CKD is a potentially serious condition, but is associated with few, if any, symptoms. It is thought to affect around 15 percent of people aged over 35 years in England. Stage 3 CKD or higher is the leading risk factor for progression to end-stage renal failure, and is a strong predictor of hospitalisation.
All stages of CKD are associated with increased mortality and cardiovascular risk. Early diagnosis is important since interventions such as controlling blood pressure and other risk factors can slow the progression of the disease.
Globally, CKD mortality has increased by one-third over the last 10 years, accounting for 1.2 million deaths a year worldwide.
The Oxford Renal Longitudinal Cohort Study (OxRen) is a long-term population-based study by researchers at the University of Oxford’s Nuffield Department of Primary Care Health Sciences, supported by the NIHR Oxford Biomedical Research Centre.
The paper was published by the British Journal of General Practice.
It established that of the 3,207 people recruited into the study from 13 GP clinics across Oxfordshire, 18.2 percent were found to have CKD. Some 327 participants had existing CKD, while 257 were diagnosed with CKD as a result of screening, never having displayed symptoms previously.
Screening consists of using measurements of serum creatinine and urinary albumin
Dr Jennifer Hirst, the lead author of the paper, said: “This study provides an estimate of CKD prevalence in the over-60s population and demonstrates that many people may be unaware that they are living with this condition.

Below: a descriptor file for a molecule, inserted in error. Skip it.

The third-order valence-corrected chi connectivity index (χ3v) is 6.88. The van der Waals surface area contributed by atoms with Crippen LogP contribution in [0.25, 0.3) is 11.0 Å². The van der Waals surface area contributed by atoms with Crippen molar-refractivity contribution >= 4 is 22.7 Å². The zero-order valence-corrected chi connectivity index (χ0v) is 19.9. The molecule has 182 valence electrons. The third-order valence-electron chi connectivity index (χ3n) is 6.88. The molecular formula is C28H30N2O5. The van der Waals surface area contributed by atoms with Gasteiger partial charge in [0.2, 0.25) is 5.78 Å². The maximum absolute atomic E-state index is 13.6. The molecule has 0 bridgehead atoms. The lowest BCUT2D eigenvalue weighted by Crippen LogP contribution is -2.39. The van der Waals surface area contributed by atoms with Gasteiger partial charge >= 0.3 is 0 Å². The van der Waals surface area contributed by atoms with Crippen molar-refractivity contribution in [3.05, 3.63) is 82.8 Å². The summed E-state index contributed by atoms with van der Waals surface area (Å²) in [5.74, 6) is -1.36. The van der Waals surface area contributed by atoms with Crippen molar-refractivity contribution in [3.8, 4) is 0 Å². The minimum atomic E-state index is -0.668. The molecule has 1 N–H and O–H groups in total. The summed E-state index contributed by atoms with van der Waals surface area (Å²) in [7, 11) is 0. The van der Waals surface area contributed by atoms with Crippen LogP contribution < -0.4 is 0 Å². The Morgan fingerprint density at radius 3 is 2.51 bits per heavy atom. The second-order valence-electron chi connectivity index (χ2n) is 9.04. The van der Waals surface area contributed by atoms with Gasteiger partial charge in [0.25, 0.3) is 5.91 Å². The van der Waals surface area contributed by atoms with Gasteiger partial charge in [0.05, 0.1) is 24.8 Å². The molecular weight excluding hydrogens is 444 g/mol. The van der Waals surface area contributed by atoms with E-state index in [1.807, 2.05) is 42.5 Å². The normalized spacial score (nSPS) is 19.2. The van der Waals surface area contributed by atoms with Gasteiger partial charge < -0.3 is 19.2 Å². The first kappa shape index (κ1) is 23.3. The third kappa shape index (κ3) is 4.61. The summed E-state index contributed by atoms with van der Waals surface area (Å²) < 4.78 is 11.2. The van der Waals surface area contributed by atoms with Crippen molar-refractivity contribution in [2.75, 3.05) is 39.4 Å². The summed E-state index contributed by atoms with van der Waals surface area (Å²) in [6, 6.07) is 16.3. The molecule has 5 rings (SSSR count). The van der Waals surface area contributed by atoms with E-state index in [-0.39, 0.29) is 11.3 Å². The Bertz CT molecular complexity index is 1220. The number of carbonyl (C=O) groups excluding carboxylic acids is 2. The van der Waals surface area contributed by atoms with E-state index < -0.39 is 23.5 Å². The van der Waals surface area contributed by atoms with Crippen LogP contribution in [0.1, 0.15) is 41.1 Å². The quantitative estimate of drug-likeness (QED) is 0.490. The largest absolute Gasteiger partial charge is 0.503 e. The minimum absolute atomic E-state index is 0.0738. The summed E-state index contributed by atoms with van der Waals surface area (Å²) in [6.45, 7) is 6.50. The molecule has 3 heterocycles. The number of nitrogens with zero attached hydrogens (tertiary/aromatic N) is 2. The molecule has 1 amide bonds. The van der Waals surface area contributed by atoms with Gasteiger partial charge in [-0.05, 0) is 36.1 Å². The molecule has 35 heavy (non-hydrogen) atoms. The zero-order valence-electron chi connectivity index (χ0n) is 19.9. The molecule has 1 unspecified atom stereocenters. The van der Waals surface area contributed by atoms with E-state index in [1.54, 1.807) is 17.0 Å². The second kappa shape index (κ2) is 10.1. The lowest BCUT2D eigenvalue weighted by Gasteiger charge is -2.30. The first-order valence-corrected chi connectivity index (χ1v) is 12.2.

“It found that 18 percent of participants aged 60 years or older are living with undiagnosed CKD, equating to 44 percent of people living with CKD in this population, and would have remained undiagnosed without screening.”
Many people living with CKD will be unaware they have the condition, which could be picked up by the NHS Health Check Programme. However, only 43 percent of those invited for these checks actually attend.
Follow-up to this study will provide data on annual incidence, rate of CKD progression, determinants of rapid progression, and predictors of cardiovascular events.
Patients recruited to the OxRen study are being followed up in the New-onset Kidney Impairment Study – or NewKi study, which began in 2017.
Prevalence of chronic kidney disease in the community using data from OxRen: a UK population-based cohort study
Jennifer A Hirst, Nathan Hill, Chris A O’Callaghan, Daniel Lasserson, Richard J McManus, Emma Ogburn, José M Ordóñez Mena, Brian Shine, Clare J Taylor, Maria DLA Vazquez-Montes, Yaling Yang and FD Richard Hobbs
BJGP 2020 https://doi.org/10.3399/bjgp20X708245